Pickup campers (campers) and folding trailers are the smaller siblings of the RV market, but some of the latest campers in particular have more space than ever before. To make this happen, manufacturers in the past 4 years added more slide-out room extensions to their most expensive models to create more living and dining space.
You also will encounter the first campers that have a composite material that’s part of the interior-wall construction that makes the camper more resistant to moisture, as well as campers that have heated floors or solar panels as a standard feature, so you can power creature comforts, such as a TV. Furthermore, one manufacturer introduced the first pop-up camper for pickups that you can open and close automatically rather than manually. Although we found virtually no new features on the latest folding trailers, we found that financing terms are particularly attractive in 2014. For instance, interest rates dropped as much as 3 percentage points since 2010, RV financing experts say.
SPACING OUT. Although slide outs on hard-sided pickup campers aren’t new, the number of models that have at least three slide outs increased to four from two in the past 4 years, and manufacturers created first-of-its-kind floor plans as a result of new slide outs.
In February 2013, Chalet introduced the first camper that allows you to add an optional fourth slide out. The TS116FB ($52,751) has three slide outs as part of its standard floor plan, and they make room for a sofa, a U-shape dinette and an overhead storage compartment in the galley kitchen. The optional fourth slide out in the overhead sleeping compartment accommodates a king-size bed and additional wardrobe storage. This slide out adds $2,275 to the price and 150 pounds to the 4,700-pound camper.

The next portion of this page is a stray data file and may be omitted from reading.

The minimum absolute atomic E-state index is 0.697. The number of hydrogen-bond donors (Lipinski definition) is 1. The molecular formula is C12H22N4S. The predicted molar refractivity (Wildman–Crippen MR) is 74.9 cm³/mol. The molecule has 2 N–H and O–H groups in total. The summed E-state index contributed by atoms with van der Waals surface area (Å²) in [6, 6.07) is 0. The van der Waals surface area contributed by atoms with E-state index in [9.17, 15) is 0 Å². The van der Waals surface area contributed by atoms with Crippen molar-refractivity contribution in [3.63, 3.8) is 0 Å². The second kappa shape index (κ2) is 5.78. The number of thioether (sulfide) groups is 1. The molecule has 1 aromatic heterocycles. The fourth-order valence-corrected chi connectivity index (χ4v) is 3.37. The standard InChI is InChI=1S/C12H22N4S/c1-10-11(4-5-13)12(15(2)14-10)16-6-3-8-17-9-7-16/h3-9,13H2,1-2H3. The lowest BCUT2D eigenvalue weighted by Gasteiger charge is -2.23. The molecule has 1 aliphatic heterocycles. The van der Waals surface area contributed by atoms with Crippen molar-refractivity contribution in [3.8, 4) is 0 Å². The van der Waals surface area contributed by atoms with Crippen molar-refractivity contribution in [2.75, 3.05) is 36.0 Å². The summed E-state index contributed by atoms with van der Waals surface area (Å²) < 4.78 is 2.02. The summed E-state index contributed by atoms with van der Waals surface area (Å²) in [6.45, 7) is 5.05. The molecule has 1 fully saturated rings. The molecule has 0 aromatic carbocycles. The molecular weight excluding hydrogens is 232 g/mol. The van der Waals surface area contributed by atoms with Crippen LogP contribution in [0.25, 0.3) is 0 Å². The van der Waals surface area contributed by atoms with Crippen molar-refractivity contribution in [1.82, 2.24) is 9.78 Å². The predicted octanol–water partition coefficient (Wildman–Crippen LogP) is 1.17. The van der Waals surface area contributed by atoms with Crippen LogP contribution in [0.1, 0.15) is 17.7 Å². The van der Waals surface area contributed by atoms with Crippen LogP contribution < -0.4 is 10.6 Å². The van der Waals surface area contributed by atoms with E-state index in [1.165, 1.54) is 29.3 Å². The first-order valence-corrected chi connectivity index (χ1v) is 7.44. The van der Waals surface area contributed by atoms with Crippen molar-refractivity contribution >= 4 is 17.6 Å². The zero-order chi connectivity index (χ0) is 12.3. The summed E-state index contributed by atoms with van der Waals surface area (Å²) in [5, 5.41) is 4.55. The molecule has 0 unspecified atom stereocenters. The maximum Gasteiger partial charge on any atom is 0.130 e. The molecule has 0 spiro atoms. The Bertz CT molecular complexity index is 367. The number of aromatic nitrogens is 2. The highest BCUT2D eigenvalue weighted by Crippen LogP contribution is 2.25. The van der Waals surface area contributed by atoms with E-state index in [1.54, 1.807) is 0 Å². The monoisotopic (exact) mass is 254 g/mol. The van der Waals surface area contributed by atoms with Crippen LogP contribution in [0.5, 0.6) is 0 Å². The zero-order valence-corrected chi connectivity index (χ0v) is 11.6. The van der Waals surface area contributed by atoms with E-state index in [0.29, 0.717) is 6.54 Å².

Chalet introduced the first models that have three slide outs in 2010, but in 2012 Adventurer followed suit when it began to produce the Eagle Cap 1165 ($43,043). The camper has a slide out for a sofa, a dinette that converts to a full bed for two adults, and a refrigerator and a three-burner cooktop. The kitchen slide out that’s on the 1165 creates enough space for the manufacturer to add a kitchen peninsula.
Even if you can afford the TS116FB, which is the most expensive camper that we found, or the 1165, which is the least expensive model that has three slide outs, you’ll have to deal with other factors that might dissuade you from buying a camper that has at least three slide outs. For starters, campers that have at least three slide outs weigh at least 4,588 pounds. By comparison, the lightest camper that has two slide outs weighs 3,339 pounds. (These dry weights don’t include filled water tanks or your food, clothing and other cargo.) As a result, you’ll have to have a really big pickup to tow a three-slide-out camper. For instance, Greg Tucknies of Adventurer recommends that you use a 1-ton pickup that has dual rear wheels and a long bed (typically 8 feet) for the 1165.
Lower Financing Rates Counter Higher Prices
The other problem that we found is that it’s more difficult to access interior areas of a folded camper that has at least two slide outs than it is on models that have one or no slide outs. You typically have to open at least one of the slide outs at least partially if you want to grab a sandwich from your camper’s mini fridge or use the camper’s bathroom. Some manufacturers advertise that you still can get into their campers regardless, but dealers say it’s a tight squeeze if you aren’t a child or a thin adult. This problem is particularly true for slide outs that are in the back of the camper, because they take up space in front of the entry door.
As a result, if you want to pull over to the side of the road or into a parking lot to grab a snack or use the camper bathroom, you might not have enough space to expand the slide outs and, thus, complete your task.